Unemployment and separation: Evidence from five European countries

Authors
Anne Solaz, Marika Jalovaara, Michaela Kreyenfeld, Silvia Meggiolaro, Dimitri Mortelmans, Inge Pasteels

Abstract
To what extent are economic difficulties associated with union instability? Since the 1970s, several European countries have experienced both high rates of union dissolution and high unemployment rates. This article uses the experience of five European countries before the recent economic crisis to explore the relationship between both individual and aggregate unemployment and union dissolution risk. Using rich longitudinal data from Belgium, Finland, France, Germany, and Italy, discrete-time models show that male partner’s unemployment increases the risk of union dissolution in all countries. Female partner’s unemployment is associated to more varied effects and is only significant in countries where it is standard practice to be in paid employment. The effect is always of lower magnitude than the male partner’s unemployment. Interestingly, there is no association between unemployment and union dissolution at the macro level for men. In France and Belgium, we find that individual unemployment during a recession lowers divorce risk for women, while it increases them in Italy. Findings are interpreted in light of the different ways that individual unemployment may be perceived during recession.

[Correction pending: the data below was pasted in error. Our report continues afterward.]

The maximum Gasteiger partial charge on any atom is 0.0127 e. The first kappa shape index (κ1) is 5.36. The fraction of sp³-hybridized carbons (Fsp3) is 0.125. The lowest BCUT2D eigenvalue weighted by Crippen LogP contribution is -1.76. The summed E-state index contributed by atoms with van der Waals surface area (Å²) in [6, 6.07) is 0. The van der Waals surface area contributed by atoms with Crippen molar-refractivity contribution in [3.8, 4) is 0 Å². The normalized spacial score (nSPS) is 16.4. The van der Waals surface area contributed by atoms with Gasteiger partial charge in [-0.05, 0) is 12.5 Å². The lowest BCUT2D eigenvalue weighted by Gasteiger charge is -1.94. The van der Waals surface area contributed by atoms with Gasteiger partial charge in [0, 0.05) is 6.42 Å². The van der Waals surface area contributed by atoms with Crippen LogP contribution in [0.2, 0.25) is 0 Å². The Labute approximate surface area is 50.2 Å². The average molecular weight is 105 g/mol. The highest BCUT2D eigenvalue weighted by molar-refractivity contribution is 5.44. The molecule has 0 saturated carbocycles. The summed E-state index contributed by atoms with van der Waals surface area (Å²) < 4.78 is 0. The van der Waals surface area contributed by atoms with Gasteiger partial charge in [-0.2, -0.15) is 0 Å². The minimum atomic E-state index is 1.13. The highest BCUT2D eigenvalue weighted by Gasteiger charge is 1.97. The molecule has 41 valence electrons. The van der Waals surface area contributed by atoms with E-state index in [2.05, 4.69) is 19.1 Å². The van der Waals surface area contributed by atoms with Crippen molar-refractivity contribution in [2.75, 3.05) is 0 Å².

Keywords
Unemployment, divorce, separation, contextaual effect, gender, couple, crisis

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